4. Yin and yang naturally balance and regulate each other. Their reltaive balance determines the equilibrium, stability, and functional viability of the whole human energy system and each of its organic subsystems.

5. Yin and yang are transmutable and mutually transform into each other. Their transformations initiate all creation, growth, change, and decline.

That comes to the end of the notes. Are there any questions or comments?

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3 thoughts on “Yin and Yang – TCM Series

  1. It was an excellent discussion, Chrae. I have learned much from the study of yin yang and this takes it to a new level…I had no idea it was connected to the I-Ching.

    Thanks for the class notes as it was a crashy day indeed. Do you also have the graphics available? The Yin Yang symbol you used I’ve not seen before, and I would love the graphics of the I-Ching you used.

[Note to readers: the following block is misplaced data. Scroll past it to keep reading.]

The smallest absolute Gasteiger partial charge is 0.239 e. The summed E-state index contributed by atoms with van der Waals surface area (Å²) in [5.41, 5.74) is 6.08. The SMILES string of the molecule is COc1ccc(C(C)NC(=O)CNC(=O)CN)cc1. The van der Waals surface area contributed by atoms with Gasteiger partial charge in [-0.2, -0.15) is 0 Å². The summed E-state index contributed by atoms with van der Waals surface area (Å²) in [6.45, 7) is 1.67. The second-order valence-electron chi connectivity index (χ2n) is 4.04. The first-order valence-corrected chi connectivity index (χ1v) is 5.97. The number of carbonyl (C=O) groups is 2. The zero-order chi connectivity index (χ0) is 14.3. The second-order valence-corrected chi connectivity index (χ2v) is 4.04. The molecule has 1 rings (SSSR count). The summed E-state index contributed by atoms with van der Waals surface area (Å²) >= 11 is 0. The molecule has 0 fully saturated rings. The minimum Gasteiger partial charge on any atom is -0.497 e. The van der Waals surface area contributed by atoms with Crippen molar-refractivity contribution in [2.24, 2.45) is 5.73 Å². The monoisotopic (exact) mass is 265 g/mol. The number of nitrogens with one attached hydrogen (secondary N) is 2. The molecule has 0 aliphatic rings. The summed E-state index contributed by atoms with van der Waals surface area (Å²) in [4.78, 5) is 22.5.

Thanks, Chrae! ❤

    • Chraeloos says:

      I’ll upload them to my flickr account for everyone to see. I’ve also got them in world if you’re interested in having the textures.

      I’m very glad you like it, and are learning a lot. I know I am learning a lot too!

      Thank you for your comment, I really appreciate knowing what people think about the discussions 🙂 It means a lot!

    • Chraeloos says:

      Ok, here’s the link to find them on flickr. I’ll add more as I go! And maybe a few extras 😉 hahaha. Enjoy!

      Stages of Yin and Yang